Diverse Stacks, Diverse Lives Narrator Reading Challenge UPDATE

diverse-narrators-diverse-stacks

We are now halfway through June so I can accurately say we are halfway through the year.  It’s time to check in and see how we are doing with our reading challenges.  This year we decided to split up our Diverse Stacks, Diverse Lives Reading challenge into two different.  One for authors and one for narrators.  I’m doing the Narrators and I have to say, I’m doing pretty well.  Now, I think there may be a few arguments over some of my books but who doesn’t love a good debate?  Going off my list of the books I’ve read, I discovered that there were a few things we should have discussed before setting the challenge out.  For instance, can you use the same book for different categories if they have more then one Narrator?  I’m going to go with yes because you are getting different perspectives from different characters.  So  here we go.

  1.  Book with a Queer Narrator: The Dark Prophecy by Rick Riordan.  Narrator: Apollo.  Ok, so this maybe a stretch because as Kate asked me Can we apply modern categories of sexuality to ancient Gods?  Well I don’t know, but in The Dark Prophecy, Apollo is currently exiled to Earth as a mortal and while being on Earth has shown equal interest in both Men and Women.  So, in the context of the book, I’m counting it.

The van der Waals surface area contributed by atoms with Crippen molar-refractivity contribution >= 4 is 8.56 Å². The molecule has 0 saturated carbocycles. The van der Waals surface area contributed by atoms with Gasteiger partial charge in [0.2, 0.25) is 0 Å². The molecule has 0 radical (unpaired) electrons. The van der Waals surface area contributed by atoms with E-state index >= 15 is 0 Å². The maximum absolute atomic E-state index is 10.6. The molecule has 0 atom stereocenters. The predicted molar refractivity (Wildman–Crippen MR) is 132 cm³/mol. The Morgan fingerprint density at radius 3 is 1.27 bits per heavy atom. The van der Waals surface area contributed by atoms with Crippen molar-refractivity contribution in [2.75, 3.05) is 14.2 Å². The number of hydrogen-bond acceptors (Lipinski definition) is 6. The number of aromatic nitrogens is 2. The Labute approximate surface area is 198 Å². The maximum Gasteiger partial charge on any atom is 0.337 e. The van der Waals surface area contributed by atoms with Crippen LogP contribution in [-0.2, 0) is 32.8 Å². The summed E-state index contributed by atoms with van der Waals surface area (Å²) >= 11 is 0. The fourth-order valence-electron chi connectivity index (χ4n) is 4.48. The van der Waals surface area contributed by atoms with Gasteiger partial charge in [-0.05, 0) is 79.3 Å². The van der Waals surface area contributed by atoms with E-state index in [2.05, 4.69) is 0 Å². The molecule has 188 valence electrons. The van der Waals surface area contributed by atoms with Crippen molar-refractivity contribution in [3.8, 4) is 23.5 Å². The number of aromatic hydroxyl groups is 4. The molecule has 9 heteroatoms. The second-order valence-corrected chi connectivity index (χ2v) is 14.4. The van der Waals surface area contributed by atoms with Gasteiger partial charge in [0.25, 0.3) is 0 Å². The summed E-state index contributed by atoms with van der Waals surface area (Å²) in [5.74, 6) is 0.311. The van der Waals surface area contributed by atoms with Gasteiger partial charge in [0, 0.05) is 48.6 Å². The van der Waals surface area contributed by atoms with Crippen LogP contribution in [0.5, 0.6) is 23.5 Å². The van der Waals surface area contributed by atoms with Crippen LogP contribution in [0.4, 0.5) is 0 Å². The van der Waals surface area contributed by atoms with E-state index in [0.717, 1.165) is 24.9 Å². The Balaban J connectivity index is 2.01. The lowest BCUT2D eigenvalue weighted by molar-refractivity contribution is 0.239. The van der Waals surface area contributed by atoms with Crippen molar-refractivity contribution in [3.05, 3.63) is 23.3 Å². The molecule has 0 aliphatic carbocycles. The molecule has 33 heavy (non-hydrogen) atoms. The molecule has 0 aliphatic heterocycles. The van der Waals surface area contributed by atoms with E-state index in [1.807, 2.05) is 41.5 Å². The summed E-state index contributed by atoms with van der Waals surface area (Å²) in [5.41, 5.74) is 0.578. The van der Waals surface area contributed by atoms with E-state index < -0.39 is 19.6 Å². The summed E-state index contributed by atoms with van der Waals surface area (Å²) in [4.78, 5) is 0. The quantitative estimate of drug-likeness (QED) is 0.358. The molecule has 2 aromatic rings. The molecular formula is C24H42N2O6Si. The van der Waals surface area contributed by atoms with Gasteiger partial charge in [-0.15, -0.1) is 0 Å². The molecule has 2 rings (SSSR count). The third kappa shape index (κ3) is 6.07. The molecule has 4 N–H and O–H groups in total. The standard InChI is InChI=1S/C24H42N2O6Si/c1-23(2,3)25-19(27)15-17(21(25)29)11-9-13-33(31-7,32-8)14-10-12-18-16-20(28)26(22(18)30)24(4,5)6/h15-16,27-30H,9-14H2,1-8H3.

2. Book with a African American Narrator: March Vols. 1-3 by Congressman John Lewis. Narrator: John Lewis
  3. Book with characters from various socio-economic backgrounds Silver Stars by Michael Grant.  Narrators: Frangie, Rainey and Rio
  4. Books with Asian American Narrator: Always and Forever, Lara Jean by Jenny Han and The Sun is Also a Star by Nicola Yoon. Narrators: Lara Jean and Daniel.  I decided to count both since they are both Asian Americans but they have very different perspectives on growing up in America.  Lara Jean is definitely your more typical middle class teenage girl who grew up in the suburbs.  She’s also mixed because of her Dad is white so she straddles both sides.  Daniel grew up in New York City and is the son of two immigrant parents. (I thought about using Natasha from The Sun is also a Star as my African American Narrator but technically speaking she’s not American as her family was living in the US illegally)
  5. Book with a Narrator who has survived abuse: A Court of Wings and Ruin by Sarah J. Maas. Narrator : Feyre.  I really could have picked any character in this book but since it’s all from Feyre’s point of view she gets the top billing.
  6. A Book with a Mexican Narrator: Lord of Shadows by Cassandra Clare. Narrator: Cristina.  I admit I maybe stretching it a little thin with this one.  Cristina is one of six narrators in Lord of Shadows and not one of the two main characters but she is an important to the story as a whole so for now I’m counting it but it might change before the year is out.
  7. A Book with a Muslim Narrator: Ms. Marvel Vols. 2-4 by G. Willow Wilson. Narrator: Kamala
  8. A Book with a Jewish Narrator: Silver Stars by Michael Grant. Narrator: Rainey I know that I have already used Silver Stars before but Rainey is a fascinating character.  I love reading her.
  9. A Book with an atheist Narrator: Believe Me by Eddie Izzard. Narrator: Eddie Izzard.  He doesn’t go too much into his atheism but he does make it very clear he doesn’t believe in any god.

9 out of 15 is pretty good.  Even if you take out the few iffy ones, I’m still over halfway done with my challenge.  How are you doing?

Review: The Sun is also a Star by Nicola Yoon